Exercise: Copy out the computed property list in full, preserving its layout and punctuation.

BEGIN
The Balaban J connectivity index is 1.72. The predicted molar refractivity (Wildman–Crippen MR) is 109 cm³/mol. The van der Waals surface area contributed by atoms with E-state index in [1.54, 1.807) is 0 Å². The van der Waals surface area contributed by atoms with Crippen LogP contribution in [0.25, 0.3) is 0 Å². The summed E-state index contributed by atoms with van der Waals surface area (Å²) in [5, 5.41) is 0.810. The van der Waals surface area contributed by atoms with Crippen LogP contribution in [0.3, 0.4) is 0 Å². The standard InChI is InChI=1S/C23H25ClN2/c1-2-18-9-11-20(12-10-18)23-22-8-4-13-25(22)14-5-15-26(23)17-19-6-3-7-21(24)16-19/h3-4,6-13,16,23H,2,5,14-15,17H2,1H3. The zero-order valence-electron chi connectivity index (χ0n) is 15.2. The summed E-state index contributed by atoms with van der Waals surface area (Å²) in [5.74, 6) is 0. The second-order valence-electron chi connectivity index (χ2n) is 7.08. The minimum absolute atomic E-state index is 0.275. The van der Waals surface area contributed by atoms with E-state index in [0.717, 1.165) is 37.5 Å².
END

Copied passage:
The Balaban J connectivity index is 1.72. The predicted molar refractivity (Wildman–Crippen MR) is 109 cm³/mol. The van der Waals surface area contributed by atoms with E-state index in [1.54, 1.807) is 0 Å². The van der Waals surface area contributed by atoms with Crippen LogP contribution in [0.25, 0.3) is 0 Å². The summed E-state index contributed by atoms with van der Waals surface area (Å²) in [5, 5.41) is 0.810. The van der Waals surface area contributed by atoms with Crippen LogP contribution in [0.3, 0.4) is 0 Å². The standard InChI is InChI=1S/C23H25ClN2/c1-2-18-9-11-20(12-10-18)23-22-8-4-13-25(22)14-5-15-26(23)17-19-6-3-7-21(24)16-19/h3-4,6-13,16,23H,2,5,14-15,17H2,1H3. The zero-order valence-electron chi connectivity index (χ0n) is 15.2. The summed E-state index contributed by atoms with van der Waals surface area (Å²) in [5.74, 6) is 0. The second-order valence-electron chi connectivity index (χ2n) is 7.08. The minimum absolute atomic E-state index is 0.275. The van der Waals surface area contributed by atoms with E-state index in [0.717, 1.165) is 37.5 Å².